“Air superiority,” he muttered. “So this is the way they get it.”

He laid over and sprayed another bomber. It dived and circled, heading back the way it had come. A glance showed that the bomber attack had been riddled and put to flight. But there was still the flock of fighters darting in on the P–40’s.

Stan went up and over and around. He held the P–40 wide open and shot under the diving Japs. He was remembering what the48 captain had said when he gave them instructions. “Go through them and on up. You can outfly them and be back for a kill before they can get at you.”

As he went up and over in a screaming loop, he saw that O’Malley had forgotten his instructions. The Irishman was in the middle of the enemy formation of fighters and he was stunting like a madman, his guns spitting flame and death. One Jap plane went down and then another, but O’Malley was in a tight spot. Smoke was trailing out behind him, not exhaust smoke but black smoke telling of fire inside the P–40.

Stan came over and went down. He ripped through the formation, darting around O’Malley. As he went, he saw, on his right, another P–40 shuttling across the sky. He clipped a wing off a fighter that tried to intercept him by diving at him. He saw his companion take another one out. Then he heard Allison’s clipped words.

“O’Malley! Get moving. Shuttle across. Use your speed.”

“I’m havin’ some fun stayin’ right here,” O’Malley called back.

49 “You’re on fire,” Stan warned.

“I’m just learnin’ to smoke,” O’Malley called back.

As Stan went across and up, he saw the advantage the P–40 had over the Jap fighters. They darted after him, but he slipped away on them. As he went over and down, he saw that his pals were doing the same thing. That is, all but O’Malley, who was battling it out with a dozen Japanese around him.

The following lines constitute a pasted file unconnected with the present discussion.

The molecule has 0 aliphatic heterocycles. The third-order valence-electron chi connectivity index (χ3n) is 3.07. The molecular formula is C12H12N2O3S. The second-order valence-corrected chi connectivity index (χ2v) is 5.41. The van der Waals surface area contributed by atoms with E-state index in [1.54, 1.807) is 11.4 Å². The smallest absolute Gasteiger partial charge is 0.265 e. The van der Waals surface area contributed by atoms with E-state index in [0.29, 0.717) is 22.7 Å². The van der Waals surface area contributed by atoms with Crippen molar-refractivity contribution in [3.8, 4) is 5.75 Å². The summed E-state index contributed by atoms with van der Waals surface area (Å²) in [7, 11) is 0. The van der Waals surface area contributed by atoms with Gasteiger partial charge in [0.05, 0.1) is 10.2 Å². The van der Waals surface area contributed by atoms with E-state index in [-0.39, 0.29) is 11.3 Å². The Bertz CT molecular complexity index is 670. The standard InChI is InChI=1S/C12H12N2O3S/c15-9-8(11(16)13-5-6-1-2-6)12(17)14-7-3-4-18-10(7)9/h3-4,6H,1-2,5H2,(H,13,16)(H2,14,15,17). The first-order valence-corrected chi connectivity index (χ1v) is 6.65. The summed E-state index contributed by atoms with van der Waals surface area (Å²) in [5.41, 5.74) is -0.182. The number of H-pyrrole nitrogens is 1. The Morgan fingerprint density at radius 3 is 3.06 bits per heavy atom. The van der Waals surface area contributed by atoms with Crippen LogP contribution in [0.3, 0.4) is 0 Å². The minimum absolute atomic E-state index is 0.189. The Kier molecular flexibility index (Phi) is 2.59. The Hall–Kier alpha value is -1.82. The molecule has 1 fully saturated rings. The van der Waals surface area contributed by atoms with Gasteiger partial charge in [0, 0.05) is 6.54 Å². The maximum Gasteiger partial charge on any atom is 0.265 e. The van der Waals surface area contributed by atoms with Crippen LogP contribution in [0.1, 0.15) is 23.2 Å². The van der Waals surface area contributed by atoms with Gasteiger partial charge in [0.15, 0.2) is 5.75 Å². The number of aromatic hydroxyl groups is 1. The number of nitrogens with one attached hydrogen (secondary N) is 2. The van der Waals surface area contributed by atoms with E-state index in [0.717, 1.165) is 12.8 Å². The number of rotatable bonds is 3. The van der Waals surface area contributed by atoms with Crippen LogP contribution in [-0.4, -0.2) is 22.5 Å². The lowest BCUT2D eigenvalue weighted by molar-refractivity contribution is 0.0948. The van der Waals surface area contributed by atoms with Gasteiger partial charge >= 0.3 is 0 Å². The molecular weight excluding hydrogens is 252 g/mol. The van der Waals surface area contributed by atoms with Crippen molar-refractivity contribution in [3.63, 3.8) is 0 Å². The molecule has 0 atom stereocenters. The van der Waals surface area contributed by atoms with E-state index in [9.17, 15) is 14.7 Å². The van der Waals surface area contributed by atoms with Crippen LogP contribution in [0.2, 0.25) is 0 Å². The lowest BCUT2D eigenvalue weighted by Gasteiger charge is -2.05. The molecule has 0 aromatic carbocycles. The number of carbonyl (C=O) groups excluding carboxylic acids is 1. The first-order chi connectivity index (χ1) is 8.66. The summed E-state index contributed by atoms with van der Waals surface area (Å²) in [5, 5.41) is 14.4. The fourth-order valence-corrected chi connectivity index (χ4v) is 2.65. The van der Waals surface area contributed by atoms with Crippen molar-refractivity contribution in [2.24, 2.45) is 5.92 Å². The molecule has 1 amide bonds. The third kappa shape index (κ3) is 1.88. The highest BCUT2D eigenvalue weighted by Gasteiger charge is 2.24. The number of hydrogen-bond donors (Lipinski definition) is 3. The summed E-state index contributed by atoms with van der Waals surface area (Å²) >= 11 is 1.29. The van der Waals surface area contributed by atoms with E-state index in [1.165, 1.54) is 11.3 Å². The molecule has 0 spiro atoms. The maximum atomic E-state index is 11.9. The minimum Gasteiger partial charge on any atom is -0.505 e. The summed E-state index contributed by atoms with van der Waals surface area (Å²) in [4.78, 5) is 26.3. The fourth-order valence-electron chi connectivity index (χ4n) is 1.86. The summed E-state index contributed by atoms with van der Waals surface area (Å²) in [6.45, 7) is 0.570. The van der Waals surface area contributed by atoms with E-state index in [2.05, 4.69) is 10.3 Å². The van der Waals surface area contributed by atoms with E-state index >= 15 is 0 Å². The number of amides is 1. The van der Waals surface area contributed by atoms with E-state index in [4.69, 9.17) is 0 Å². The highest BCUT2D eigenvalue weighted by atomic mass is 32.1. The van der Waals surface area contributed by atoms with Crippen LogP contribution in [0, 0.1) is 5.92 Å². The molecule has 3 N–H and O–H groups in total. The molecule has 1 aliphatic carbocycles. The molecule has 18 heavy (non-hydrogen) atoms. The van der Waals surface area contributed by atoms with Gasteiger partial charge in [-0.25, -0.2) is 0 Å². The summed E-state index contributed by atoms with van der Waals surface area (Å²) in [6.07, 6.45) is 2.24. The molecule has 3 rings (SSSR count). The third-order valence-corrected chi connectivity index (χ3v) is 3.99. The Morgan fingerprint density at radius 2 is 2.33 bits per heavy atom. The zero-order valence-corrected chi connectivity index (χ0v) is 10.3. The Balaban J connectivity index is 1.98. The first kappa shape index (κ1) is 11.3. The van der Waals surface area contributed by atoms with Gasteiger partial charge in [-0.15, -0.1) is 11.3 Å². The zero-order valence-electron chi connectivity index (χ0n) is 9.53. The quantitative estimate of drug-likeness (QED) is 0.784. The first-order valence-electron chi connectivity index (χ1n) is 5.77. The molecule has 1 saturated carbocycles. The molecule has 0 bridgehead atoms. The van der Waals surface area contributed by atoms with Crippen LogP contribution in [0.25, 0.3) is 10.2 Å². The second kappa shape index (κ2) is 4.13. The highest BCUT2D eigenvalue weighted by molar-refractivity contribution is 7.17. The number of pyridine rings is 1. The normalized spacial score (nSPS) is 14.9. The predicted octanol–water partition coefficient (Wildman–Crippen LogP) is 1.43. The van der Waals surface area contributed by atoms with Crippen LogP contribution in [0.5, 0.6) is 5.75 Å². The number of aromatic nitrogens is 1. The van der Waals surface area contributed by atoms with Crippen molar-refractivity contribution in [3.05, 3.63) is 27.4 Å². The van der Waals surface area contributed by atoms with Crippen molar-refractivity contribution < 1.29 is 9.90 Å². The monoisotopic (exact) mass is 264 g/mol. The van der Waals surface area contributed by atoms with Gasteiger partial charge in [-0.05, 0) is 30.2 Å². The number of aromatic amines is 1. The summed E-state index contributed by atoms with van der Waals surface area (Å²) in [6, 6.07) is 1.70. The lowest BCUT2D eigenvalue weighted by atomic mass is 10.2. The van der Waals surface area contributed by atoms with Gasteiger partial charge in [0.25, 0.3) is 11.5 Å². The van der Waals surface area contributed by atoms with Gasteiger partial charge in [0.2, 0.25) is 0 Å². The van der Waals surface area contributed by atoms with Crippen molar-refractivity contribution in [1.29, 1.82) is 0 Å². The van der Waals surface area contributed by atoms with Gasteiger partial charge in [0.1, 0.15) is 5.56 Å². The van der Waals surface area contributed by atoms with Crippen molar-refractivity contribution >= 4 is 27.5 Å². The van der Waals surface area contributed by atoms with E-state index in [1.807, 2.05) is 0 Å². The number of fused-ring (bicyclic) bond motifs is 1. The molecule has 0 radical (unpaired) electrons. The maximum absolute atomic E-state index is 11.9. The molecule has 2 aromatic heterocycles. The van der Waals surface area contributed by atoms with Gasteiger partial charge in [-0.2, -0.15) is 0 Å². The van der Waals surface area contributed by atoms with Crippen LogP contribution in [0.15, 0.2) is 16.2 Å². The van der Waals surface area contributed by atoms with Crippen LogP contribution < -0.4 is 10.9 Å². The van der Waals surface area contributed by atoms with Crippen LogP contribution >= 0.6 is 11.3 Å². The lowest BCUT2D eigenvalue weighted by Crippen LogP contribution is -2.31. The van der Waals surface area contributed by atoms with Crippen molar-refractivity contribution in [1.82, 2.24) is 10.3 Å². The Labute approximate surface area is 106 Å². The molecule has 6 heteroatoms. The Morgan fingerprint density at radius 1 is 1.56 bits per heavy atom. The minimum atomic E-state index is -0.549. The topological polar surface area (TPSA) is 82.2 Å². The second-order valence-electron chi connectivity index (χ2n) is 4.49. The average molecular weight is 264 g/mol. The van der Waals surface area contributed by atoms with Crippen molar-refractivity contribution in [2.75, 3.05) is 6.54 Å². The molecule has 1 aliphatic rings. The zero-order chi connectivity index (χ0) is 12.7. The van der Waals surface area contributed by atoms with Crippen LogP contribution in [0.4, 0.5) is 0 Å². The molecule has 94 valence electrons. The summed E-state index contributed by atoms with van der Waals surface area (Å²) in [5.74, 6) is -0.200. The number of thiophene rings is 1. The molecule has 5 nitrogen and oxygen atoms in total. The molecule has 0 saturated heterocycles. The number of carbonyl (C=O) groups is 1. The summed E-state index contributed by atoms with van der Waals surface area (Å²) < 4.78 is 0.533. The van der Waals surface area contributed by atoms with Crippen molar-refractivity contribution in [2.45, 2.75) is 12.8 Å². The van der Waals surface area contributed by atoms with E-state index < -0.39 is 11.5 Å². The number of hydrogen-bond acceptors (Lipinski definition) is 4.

The five Flying Tigers came back across and their roaring charge was too much for the Japs. They dived and scattered, but, in getting clear, they lost three more planes.

“No use trying to keep a tally!” Stan shouted.

He looked down and saw that O’Malley’s plane had burst into flame. He watched the Irishman heave back his hatch cover and tumble out. For a moment, he held his breath. Had O’Malley forgotten everything he had been told? It seemed he had slept through the instruction period. His parachute was billowing out and he was sailing through the air. But that was not the worst50 of it. Two Japs were diving at him from out of the blue.

Stan went over and down with his motor wide open. As he roared toward the earth, a plane shot over his hatch cover and he had a glimpse of Allison bending forward as though to push his plane faster.

“He grabbed the fastest crate,” Stan growled as he eased over and chased Allison down the chute.

Before they could reach O’Malley, one of the Japanese had zoomed past the dangling pilot and had opened up on him. Stan gritted his teeth and pulled the P–40 up. He intended to get that fellow for the dirty trick he had pulled. Furiously he twisted the gun button as the Jap came into his windscreen.

His Brownings rattled a short burst and the Jap wobbled sickeningly. His ship laid over and seemed to explode. Stan eased off and looped. As he came down again, he saw that Allison was circling a parachute that was settling into a field. Watching, he saw the parachute fold up. He laid over and throttled down waiting for O’Malley to get up.